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Quiz: Are You a Legal Eagle?/Users/adamp/Desktop/Stuff for FAR/Magazine Assets/DEC08PACKAGED/images/legalEagle

The real estate license law can be tricky. That’s why it’s imperative that you keep current on changes. Ready to find out if you’re up to date?


Scenario No. 1: Professional Associations
Tom and his wife, Tammy, are both sales associates licensed with broker Todd. Tom and Tammy work as a team and are well known in their real estate community. Recently, Tom and Tammy visited their accountant, who said that they could benefit from having their commissions paid to a corporation rather than to themselves individually. So, Tom and Tammy went to the Florida Department of State, Division of Corporations’ Web site and discovered that they could file the necessary paperwork to create a corporation online. They formed a corporation that they named “The Tom and Tammy Team Inc.”   

    Allowed    Not Allowed

Scenario No. 2: Dual Employment
Sales associate Bill is licensed with broker Ted. Recently Ken, a local real estate developer, contacted Bill and offered to hire him to work for his development company (which was not a real estate brokerage company) selling lots in a new residential subdivision that Ken’s company owned. 

Ken also told Bill that he would be hired as an employee of the development company and that he would be paid strictly on a salaried basis. Bill accepted Ken’s offer. 

Bill also decided to keep his sales associate license current and active with his broker Ted. This way he’d be able to continue to engage in real estate brokerage activity on behalf of Ted and at the same time work as a salaried employee of Ken’s company selling its real property in the residential subdivision it was developing.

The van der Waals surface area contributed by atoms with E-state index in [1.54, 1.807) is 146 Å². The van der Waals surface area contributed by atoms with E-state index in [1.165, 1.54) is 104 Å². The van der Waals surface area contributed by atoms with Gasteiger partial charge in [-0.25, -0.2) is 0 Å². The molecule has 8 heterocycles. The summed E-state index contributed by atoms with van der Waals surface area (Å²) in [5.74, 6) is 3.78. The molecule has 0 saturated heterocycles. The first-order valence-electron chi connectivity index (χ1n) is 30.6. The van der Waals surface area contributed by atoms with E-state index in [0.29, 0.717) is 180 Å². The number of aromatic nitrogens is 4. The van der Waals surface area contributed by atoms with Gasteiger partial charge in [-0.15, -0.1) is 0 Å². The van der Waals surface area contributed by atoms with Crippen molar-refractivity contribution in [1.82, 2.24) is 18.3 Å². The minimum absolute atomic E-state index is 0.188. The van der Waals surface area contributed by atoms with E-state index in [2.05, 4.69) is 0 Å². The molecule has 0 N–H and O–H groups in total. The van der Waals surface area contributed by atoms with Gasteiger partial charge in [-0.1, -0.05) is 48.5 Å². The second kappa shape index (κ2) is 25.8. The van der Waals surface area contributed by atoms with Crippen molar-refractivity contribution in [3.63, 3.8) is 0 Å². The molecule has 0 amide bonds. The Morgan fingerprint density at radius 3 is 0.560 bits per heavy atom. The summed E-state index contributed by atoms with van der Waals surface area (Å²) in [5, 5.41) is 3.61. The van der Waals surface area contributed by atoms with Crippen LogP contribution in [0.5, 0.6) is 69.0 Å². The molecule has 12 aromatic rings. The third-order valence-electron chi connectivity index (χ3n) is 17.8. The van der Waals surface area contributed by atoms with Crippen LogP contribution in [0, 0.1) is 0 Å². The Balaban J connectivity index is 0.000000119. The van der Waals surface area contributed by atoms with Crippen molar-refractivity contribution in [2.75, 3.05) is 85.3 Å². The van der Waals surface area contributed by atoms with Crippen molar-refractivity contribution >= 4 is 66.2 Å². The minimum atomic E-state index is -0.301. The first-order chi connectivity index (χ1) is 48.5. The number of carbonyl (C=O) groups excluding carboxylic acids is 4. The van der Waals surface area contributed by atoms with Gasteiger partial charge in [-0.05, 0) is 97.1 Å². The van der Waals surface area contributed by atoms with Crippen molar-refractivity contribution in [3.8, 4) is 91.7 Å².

Allowed    Not Allowed

Scenario No. 3: Comparative Market Analysis (CMA)
Sales associate Sue has always been one of the top producers in her real estate brokerage firm. Sales in her farm area have remained steady, but lately Sue noticed that she was receiving lots of calls from property owners asking her to provide them with CMAs. Sue decided to start doing this and began collecting a fee directly from them for doing so.

    Allowed    Not Allowed

Scenario No. 4: Property Management
Steve is a sales associate licensed with a large real estate brokerage firm, and his real estate business consists mostly of residential sales.
 
Recently, his friend Christy, who lives out of town, contacted him. The owner of an investment property in Steve’s neighborhood, Christy told him that she had entered into a long-term lease with a tenant who was about to move into the home. She asked Steve to drive by the home occasionally to make sure the yard and landscaping was being maintained. She also asked him to go by the property on the first of each month and collect the tenant’s rent.

Christy explained that the tenant would be paying by check and that the check would be made payable to her. Christy also told Steve that she would pay him $200 a month to perform these activities. Steve agreed to do so, and soon thereafter, he was being paid directly by Christy for performing these activities.

    Allowed    Not Allowed